In the heady season of registration, with students waking early to snatch coveted spots in classes for their majors, common questions bandied about include core class questions: When should I take PE? Should I start CHOW freshman or sophomore year? How can I satisfy my core requirements by graduation—and what, exactly, is it that comprises the core at Covenant?
Recently, for the first time since 2013, the Core Oversight Committee presented a set of potential recommendations to the Curriculum Committee for potential changes in the core requirements.
The Curriculum Committee—composed of a student representative, Caroline Bair, and faculty members including Professors Hunt, McCallister, Pennington, Stern, Holberg, Morton, Stambaugh, and Stephans—approves changes in curriculum prior to adjustments in the course catalog. Recently, the changes being looked at have involved core requirements.
Four years ago, the Core Oversight Committee collaborated with the Student Senate on core curriculum change proposals, which included recommendations on assimilating Christ and Culture into Christian Mind, reworking the Intercultural Experience requirement and Global Trends/20th Century classes, condensing CHOW into one semester, and adding CORE courses less focused on the “Western” world. The adjusted proposed core curriculum shifts share some common features with those in 2013, including similar changes emphasizing and seeking to accommodate academic diversity in the student body, while still broadening students’ cultural horizons.
The Core Oversight Committee’s proposals, written by the faculty members of the committee, focused primarily on restructuring Christ and Culture, changing the math requirement to a Quantitative Literacy course, and the potential of adding a “diversity distribution” requirement to the Core.
The Curriculum Committee is still considering what the quantitative literacy course would entail, explaining in one of their meetings that “they’d like to pin down the framework prior to passing it, but [have] nothing concrete yet.” Currently, Dr. Donaldson is teaching a pilot course which may be converted into this class, but it’s too early to tell how the course is going. The Foreign Language Department has recommended increasing the foreign language requirement to twelve credits, so that students have at least an “intermediate proficiency” in another language, though they noted that the foreign language credit requirement may also be “staggered” according to students’ majors and incoming proficiency. This recommendation is multi-layered as the elementary language courses will experience reduced credit hours and a combination 101 and 102 class will be offered for students coming in with prior language experience.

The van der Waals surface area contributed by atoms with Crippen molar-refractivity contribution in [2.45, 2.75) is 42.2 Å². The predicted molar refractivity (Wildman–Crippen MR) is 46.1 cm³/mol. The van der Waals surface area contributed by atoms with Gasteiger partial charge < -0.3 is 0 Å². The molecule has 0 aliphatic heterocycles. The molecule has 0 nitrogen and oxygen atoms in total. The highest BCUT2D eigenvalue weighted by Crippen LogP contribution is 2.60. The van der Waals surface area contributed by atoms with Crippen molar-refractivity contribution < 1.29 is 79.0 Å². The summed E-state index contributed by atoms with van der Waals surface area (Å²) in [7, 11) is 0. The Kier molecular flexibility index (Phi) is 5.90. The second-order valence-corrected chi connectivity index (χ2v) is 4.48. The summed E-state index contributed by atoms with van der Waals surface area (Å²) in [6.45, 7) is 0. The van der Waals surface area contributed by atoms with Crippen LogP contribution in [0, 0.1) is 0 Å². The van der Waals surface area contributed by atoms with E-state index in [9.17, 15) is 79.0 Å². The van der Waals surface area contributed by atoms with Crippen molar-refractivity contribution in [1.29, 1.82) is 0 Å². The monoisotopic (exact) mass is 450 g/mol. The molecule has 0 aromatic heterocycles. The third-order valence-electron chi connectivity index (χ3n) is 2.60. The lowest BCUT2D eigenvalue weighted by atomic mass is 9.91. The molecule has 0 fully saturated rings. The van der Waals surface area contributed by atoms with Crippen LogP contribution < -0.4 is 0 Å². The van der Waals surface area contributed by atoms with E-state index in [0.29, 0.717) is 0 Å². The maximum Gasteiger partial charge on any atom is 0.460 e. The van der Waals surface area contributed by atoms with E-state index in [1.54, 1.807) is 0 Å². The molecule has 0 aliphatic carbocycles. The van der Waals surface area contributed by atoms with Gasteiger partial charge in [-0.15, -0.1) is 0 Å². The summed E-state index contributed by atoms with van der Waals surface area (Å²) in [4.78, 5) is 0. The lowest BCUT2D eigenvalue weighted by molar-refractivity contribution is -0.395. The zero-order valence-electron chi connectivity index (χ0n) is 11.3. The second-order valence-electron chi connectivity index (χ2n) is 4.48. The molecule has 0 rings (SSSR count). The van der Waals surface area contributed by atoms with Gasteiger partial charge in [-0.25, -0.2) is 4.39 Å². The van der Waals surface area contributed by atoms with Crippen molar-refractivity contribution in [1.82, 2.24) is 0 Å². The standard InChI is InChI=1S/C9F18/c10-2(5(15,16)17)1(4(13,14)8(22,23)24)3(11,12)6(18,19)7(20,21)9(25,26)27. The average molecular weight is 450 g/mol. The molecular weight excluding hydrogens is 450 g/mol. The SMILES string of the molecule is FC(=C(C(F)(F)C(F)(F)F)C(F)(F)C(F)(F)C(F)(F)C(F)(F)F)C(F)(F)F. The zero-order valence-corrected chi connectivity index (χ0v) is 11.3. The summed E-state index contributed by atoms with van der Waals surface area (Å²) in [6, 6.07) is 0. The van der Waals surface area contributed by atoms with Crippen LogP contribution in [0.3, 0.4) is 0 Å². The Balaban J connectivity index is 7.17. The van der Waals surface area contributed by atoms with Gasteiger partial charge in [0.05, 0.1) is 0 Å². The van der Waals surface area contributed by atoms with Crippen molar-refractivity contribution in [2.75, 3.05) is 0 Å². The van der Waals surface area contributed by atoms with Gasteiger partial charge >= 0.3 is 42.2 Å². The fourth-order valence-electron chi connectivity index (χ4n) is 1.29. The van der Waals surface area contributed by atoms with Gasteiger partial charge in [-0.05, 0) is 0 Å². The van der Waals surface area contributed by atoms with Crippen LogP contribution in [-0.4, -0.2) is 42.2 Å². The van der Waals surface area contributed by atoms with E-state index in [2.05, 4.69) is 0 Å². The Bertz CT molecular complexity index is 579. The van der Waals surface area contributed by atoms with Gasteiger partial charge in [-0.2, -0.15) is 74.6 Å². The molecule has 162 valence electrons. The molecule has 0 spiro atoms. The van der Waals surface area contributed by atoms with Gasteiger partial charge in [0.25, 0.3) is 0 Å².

The three-credit “diversity distribution” proposed by the committee would also prove a major addition, and achieve the goal of broadening students’ knowledge of what might be termed “non-Western” cultures. The Core Oversight Committee’s proposal of this requirement stated, in part, that “all students would be required to take at least one course that considers genders, ethnicities, races, religions, social class, or cultures other than Anglo-American and white majority European as its primary subject matter.”
Though the proposed changes have not been solidified by the faculty or the board—which, Caroline Bair explained, must occur before any core changes could be implemented—the Committee plans to meet again next Tuesday to continue discussing them. The Student Senate, however, would like to see more collusion between the Core Oversight Committee and the Student Senate.
The Student Senate drafted a letter to the Curriculum Committee last week, to communicate their intention for greater future involvement in core changes. “As the Covenant College Student Senate, we are committed to ensuring that students have an active voice in campus issues, problems, and student rights,” the letter began, continuing to assert that, “We believe that the discussion of changes to the core requirements is an issue that directly affects future students.”
Eventually, the Curriculum Committee will send a proposal to the faculty, where, like with the Curriculum Committee, the process will likely start all over before sending their recommendation on to the board. Theoretically, the Committee would hope to apply any implemented changes to the incoming freshman class, hopefully with further aid from the Student Senate.